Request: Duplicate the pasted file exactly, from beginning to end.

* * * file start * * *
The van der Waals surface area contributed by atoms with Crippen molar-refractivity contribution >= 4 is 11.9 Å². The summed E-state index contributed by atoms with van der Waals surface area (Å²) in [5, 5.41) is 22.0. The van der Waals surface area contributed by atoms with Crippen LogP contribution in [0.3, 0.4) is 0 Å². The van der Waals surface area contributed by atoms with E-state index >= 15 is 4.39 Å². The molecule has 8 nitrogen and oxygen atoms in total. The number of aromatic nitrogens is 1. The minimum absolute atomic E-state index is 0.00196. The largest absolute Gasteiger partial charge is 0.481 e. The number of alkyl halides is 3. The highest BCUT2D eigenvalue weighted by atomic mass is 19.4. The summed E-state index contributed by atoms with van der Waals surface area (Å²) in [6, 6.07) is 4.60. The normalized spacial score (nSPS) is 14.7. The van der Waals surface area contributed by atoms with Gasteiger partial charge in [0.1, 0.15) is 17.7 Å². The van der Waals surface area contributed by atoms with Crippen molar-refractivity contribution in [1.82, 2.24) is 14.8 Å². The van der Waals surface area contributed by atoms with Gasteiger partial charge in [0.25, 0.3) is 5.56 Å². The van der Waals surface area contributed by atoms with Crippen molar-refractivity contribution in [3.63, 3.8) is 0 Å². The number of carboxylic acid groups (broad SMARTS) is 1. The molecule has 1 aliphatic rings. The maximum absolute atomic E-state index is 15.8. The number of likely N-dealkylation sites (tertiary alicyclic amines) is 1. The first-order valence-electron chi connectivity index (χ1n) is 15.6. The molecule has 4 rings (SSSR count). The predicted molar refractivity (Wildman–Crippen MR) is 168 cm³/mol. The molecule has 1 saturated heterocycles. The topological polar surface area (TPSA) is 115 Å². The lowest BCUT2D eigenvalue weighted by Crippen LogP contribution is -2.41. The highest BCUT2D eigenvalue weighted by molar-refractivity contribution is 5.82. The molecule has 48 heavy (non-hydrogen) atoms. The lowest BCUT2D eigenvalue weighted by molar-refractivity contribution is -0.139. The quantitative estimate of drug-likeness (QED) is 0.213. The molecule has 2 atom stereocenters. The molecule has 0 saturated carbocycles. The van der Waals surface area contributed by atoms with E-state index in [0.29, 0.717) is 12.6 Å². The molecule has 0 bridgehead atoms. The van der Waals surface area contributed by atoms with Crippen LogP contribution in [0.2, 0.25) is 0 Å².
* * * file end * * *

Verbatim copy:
The van der Waals surface area contributed by atoms with Crippen molar-refractivity contribution >= 4 is 11.9 Å². The summed E-state index contributed by atoms with van der Waals surface area (Å²) in [5, 5.41) is 22.0. The van der Waals surface area contributed by atoms with Crippen LogP contribution in [0.3, 0.4) is 0 Å². The van der Waals surface area contributed by atoms with E-state index >= 15 is 4.39 Å². The molecule has 8 nitrogen and oxygen atoms in total. The number of aromatic nitrogens is 1. The minimum absolute atomic E-state index is 0.00196. The largest absolute Gasteiger partial charge is 0.481 e. The number of alkyl halides is 3. The highest BCUT2D eigenvalue weighted by atomic mass is 19.4. The summed E-state index contributed by atoms with van der Waals surface area (Å²) in [6, 6.07) is 4.60. The normalized spacial score (nSPS) is 14.7. The van der Waals surface area contributed by atoms with Gasteiger partial charge in [0.1, 0.15) is 17.7 Å². The van der Waals surface area contributed by atoms with Crippen molar-refractivity contribution in [1.82, 2.24) is 14.8 Å². The van der Waals surface area contributed by atoms with Gasteiger partial charge in [0.25, 0.3) is 5.56 Å². The van der Waals surface area contributed by atoms with Crippen molar-refractivity contribution in [3.63, 3.8) is 0 Å². The number of carboxylic acid groups (broad SMARTS) is 1. The molecule has 1 aliphatic rings. The maximum absolute atomic E-state index is 15.8. The number of likely N-dealkylation sites (tertiary alicyclic amines) is 1. The first-order valence-electron chi connectivity index (χ1n) is 15.6. The molecule has 4 rings (SSSR count). The predicted molar refractivity (Wildman–Crippen MR) is 168 cm³/mol. The molecule has 1 saturated heterocycles. The topological polar surface area (TPSA) is 115 Å². The lowest BCUT2D eigenvalue weighted by Crippen LogP contribution is -2.41. The highest BCUT2D eigenvalue weighted by molar-refractivity contribution is 5.82. The molecule has 48 heavy (non-hydrogen) atoms. The lowest BCUT2D eigenvalue weighted by molar-refractivity contribution is -0.139. The quantitative estimate of drug-likeness (QED) is 0.213. The molecule has 2 atom stereocenters. The molecule has 0 saturated carbocycles. The van der Waals surface area contributed by atoms with E-state index in [0.29, 0.717) is 12.6 Å². The molecule has 0 bridgehead atoms. The van der Waals surface area contributed by atoms with Crippen LogP contribution in [0.2, 0.25) is 0 Å².